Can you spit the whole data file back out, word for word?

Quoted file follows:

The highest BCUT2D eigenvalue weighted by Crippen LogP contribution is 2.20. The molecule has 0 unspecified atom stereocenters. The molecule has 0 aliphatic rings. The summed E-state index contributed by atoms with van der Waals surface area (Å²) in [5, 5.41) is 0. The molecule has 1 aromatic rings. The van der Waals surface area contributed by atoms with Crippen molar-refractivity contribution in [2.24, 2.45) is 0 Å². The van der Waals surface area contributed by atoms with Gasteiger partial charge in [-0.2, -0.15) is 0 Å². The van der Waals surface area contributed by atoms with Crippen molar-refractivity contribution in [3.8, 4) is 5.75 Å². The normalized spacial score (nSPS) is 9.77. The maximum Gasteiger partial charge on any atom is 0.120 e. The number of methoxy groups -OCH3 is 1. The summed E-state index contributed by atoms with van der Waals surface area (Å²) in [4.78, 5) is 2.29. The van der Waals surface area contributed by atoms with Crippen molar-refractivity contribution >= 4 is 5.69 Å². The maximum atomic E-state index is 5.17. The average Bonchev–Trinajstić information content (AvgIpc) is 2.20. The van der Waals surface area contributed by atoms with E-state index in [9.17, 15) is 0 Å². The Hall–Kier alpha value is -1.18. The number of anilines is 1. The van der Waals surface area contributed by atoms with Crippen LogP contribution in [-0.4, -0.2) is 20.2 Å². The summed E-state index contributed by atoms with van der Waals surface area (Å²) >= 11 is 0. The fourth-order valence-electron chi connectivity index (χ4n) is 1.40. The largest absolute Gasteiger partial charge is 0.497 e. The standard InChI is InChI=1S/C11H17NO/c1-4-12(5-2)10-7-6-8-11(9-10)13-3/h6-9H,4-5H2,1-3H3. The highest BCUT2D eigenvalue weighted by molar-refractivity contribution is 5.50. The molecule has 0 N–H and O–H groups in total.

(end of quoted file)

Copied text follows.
The highest BCUT2D eigenvalue weighted by Crippen LogP contribution is 2.20. The molecule has 0 unspecified atom stereocenters. The molecule has 0 aliphatic rings. The summed E-state index contributed by atoms with van der Waals surface area (Å²) in [5, 5.41) is 0. The molecule has 1 aromatic rings. The van der Waals surface area contributed by atoms with Crippen molar-refractivity contribution in [2.24, 2.45) is 0 Å². The van der Waals surface area contributed by atoms with Gasteiger partial charge in [-0.2, -0.15) is 0 Å². The van der Waals surface area contributed by atoms with Crippen molar-refractivity contribution in [3.8, 4) is 5.75 Å². The normalized spacial score (nSPS) is 9.77. The maximum Gasteiger partial charge on any atom is 0.120 e. The number of methoxy groups -OCH3 is 1. The summed E-state index contributed by atoms with van der Waals surface area (Å²) in [4.78, 5) is 2.29. The van der Waals surface area contributed by atoms with Crippen molar-refractivity contribution >= 4 is 5.69 Å². The maximum atomic E-state index is 5.17. The average Bonchev–Trinajstić information content (AvgIpc) is 2.20. The van der Waals surface area contributed by atoms with E-state index in [9.17, 15) is 0 Å². The Hall–Kier alpha value is -1.18. The number of anilines is 1. The van der Waals surface area contributed by atoms with Crippen LogP contribution in [-0.4, -0.2) is 20.2 Å². The summed E-state index contributed by atoms with van der Waals surface area (Å²) >= 11 is 0. The fourth-order valence-electron chi connectivity index (χ4n) is 1.40. The largest absolute Gasteiger partial charge is 0.497 e. The standard InChI is InChI=1S/C11H17NO/c1-4-12(5-2)10-7-6-8-11(9-10)13-3/h6-9H,4-5H2,1-3H3. The highest BCUT2D eigenvalue weighted by molar-refractivity contribution is 5.50. The molecule has 0 N–H and O–H groups in total.